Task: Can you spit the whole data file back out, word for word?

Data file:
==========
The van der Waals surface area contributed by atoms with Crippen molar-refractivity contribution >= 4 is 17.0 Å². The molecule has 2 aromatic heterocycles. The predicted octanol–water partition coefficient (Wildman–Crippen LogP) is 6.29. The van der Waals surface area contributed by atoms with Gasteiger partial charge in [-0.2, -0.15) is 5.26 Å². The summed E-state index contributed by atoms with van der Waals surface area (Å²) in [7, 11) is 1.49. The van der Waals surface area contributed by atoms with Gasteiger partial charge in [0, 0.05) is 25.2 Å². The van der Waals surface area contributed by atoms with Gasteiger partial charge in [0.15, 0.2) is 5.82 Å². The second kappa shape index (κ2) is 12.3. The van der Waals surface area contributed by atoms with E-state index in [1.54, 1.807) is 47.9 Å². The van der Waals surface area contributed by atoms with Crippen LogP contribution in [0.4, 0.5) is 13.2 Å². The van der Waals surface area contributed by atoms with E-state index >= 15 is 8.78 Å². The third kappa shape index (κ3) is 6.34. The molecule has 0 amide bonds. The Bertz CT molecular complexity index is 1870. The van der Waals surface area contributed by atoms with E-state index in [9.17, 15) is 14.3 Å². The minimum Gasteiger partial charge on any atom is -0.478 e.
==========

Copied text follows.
The van der Waals surface area contributed by atoms with Crippen molar-refractivity contribution >= 4 is 17.0 Å². The molecule has 2 aromatic heterocycles. The predicted octanol–water partition coefficient (Wildman–Crippen LogP) is 6.29. The van der Waals surface area contributed by atoms with Gasteiger partial charge in [-0.2, -0.15) is 5.26 Å². The summed E-state index contributed by atoms with van der Waals surface area (Å²) in [7, 11) is 1.49. The van der Waals surface area contributed by atoms with Gasteiger partial charge in [0, 0.05) is 25.2 Å². The van der Waals surface area contributed by atoms with Gasteiger partial charge in [0.15, 0.2) is 5.82 Å². The second kappa shape index (κ2) is 12.3. The van der Waals surface area contributed by atoms with E-state index in [1.54, 1.807) is 47.9 Å². The van der Waals surface area contributed by atoms with Crippen LogP contribution in [0.4, 0.5) is 13.2 Å². The van der Waals surface area contributed by atoms with E-state index >= 15 is 8.78 Å². The third kappa shape index (κ3) is 6.34. The molecule has 0 amide bonds. The Bertz CT molecular complexity index is 1870. The van der Waals surface area contributed by atoms with E-state index in [9.17, 15) is 14.3 Å². The minimum Gasteiger partial charge on any atom is -0.478 e.